One Million Kids in 10 Years

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Recreation Outdoor Initiative Unveiled at Denver's Snow Show

FOR IMMEDIATE RELEASE

January 30, 2010 (DENVER, COLO) – Leaders in the winter sports industry gathered with politicians and representatives from outdoor recreation groups to announce a bold initiative to get 100,000 kids involved in outdoor programs each year for the next 10 years.

The Recreation Outdoor Initiative (ROI) comes on the heels of First Lady Michelle Obama's recently-formed campaign to combat childhood obesity, and featured a similar anti-couch appeal. Susan Alden, who represented the U.S. Forest Service, said kids today spend less time outdoors than any previous generation.

"A study came out recently that showed kids aged two to five are watching 32 hours of TV a week," she said, adding, "That's a full-time job. Kids six to 18 are watching 28 hours of TV a week on average, and the only reason it's not higher is school gets in the way."

More than 100 students from the Denver area attended the event, held in conjunction with the Snowsports Industries America trade show, before heading to the mountains to spend the afternoon skiing and snowboarding. The event also served as a capstone for SIA's Learn a Snowsport Month.

David Ingemie, President of Snowsports Industries America, noted that member organizations of ROI currently bring 50,000 kids to the mountains every year, and said the initiative "shows what can happen when industry leaders step up and decide to make a meaningful change."

"ROI is an apt name for the initiative because by taking steps today, we can help ensure a return on our investment by making a connection with the next generation," he said.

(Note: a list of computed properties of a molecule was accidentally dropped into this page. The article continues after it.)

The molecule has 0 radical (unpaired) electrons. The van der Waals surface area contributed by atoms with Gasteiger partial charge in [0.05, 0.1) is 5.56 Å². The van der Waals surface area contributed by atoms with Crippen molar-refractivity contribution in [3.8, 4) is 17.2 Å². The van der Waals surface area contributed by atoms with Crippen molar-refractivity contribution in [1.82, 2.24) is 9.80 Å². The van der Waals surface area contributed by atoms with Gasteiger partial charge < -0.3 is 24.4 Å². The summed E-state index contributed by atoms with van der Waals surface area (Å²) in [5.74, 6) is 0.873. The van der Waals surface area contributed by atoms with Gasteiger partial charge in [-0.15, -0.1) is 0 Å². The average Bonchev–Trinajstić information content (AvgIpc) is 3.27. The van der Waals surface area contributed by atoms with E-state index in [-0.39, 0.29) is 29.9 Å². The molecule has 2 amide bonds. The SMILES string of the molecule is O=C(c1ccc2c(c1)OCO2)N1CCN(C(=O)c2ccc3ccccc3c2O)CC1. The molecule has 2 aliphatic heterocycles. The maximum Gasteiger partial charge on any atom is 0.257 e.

Intrawest CEO Bill Jensen said he was pleased to take part in ROI because it offered an opportunity to connect with the next generation of skiers and riders, and brings together groups with a variety of interests.

"It demonstrates a firm commitment by resorts, manufacturers, retailers, government agencies and nonprofits to work together to achieve a common goal: To create a new, healthier generation that has a passion for sports and the outdoors," he said.

Colorado State Senator Dan Gibbs engaged the kids in attendance, asking who skis, who snowboards, and who telemarks.

"No, no. I don't want to see your hands, I want to hear you," Gibbs said, eliciting a bevy of cheers from the students.

Gibbs introduced the keynote speaker, Congressman Ed Perlmutter, by noting he "not only fights for us in Washington D.C., but is also a rippin' skier," and mentioned they had the opportunity to ski the back bowls of Vail, before recognizing Perlmutter's work in health and wellness committees in Congress.

Perlmutter, who comes from a family of skiers, joked that his daughters turned to snowboarding, and he wasn't sure where he'd gone wrong as a parent, which brought a number of laughs. His enthusiasm for the sport was evident.

"It's a great way to be outside, to be excited and to enjoy time with your family friends," he said. "You can't go faster and you can't go higher than what you can do on skis and snowboards. It's exciting. It's energizing. It's the kind of thing where you really feel in touch with yourself and your athleticism and with the outdoors."

Representatives from ROI expect other organizations to join the burgeoning movement to help ensure the initiative meets its goal of introducing one million kids to outdoor and winter sports by 2020.